The capital’s current building boom belies the inclusive and concerted approach required for this transition to occur as it is failing to address the cityscale health-environment-climate problematic. To reverse this trend, legislative changes are required. One opportunity to make this change is in the on-going formulation of a new London Plan, currently open for public consultation. This purports to position the capital as a ‘city that becomes a world leader in improving the environment’.
A starting point for a changed London Plan could be to make large-scale developments explicitly responsible for the provision of green amenities to their immediate local communities. This could occur on a far more participatory basis than delivered under current regulation for public good provision under planning gain; where moot points include the dubious notions of affordability under Section 106 negotiations, and the non-negotiable Community Infrastructure Levy that can be used to ‘serve’ communities far from developments in entirely different part of the local authority. Both of these measures fail to really engage local people in meaningful ways.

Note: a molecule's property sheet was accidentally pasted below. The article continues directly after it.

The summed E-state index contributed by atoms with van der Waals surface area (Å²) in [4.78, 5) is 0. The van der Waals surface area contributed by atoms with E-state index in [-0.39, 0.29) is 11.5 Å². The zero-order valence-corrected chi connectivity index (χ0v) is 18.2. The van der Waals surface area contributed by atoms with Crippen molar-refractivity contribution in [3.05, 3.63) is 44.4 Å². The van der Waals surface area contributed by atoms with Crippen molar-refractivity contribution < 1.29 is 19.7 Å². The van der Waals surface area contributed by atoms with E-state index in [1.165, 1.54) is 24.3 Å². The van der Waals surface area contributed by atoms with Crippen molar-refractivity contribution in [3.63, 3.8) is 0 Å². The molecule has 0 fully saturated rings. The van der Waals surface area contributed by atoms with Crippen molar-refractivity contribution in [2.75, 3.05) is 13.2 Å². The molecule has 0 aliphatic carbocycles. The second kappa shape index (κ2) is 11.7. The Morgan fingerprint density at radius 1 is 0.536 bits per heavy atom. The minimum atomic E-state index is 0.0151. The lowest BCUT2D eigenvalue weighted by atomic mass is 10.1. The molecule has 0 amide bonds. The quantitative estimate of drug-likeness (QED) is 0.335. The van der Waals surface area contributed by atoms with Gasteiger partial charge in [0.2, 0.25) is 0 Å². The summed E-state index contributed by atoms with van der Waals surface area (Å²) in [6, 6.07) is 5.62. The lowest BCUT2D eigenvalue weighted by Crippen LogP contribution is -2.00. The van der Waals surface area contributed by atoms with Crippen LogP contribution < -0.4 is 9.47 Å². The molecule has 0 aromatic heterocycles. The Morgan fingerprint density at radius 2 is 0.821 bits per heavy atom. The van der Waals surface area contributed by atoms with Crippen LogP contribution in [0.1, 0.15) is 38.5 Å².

Developers’ links to their areas need to become more than a box ticking exercise of public consultation and evolve into a genuine commitment to the local area. The outreach achieved in participatory budgeting initiatives in South America show that integrating the negotiation of tangible green infrastructure developments with local communities in planning guidance is possible. This could accelerate city climate change adaption while diffusing the accountability for urban greening from the responsibility of City Hall and local councils already facing budgetary constraints, between more built environment stakeholders, namely community members and developers.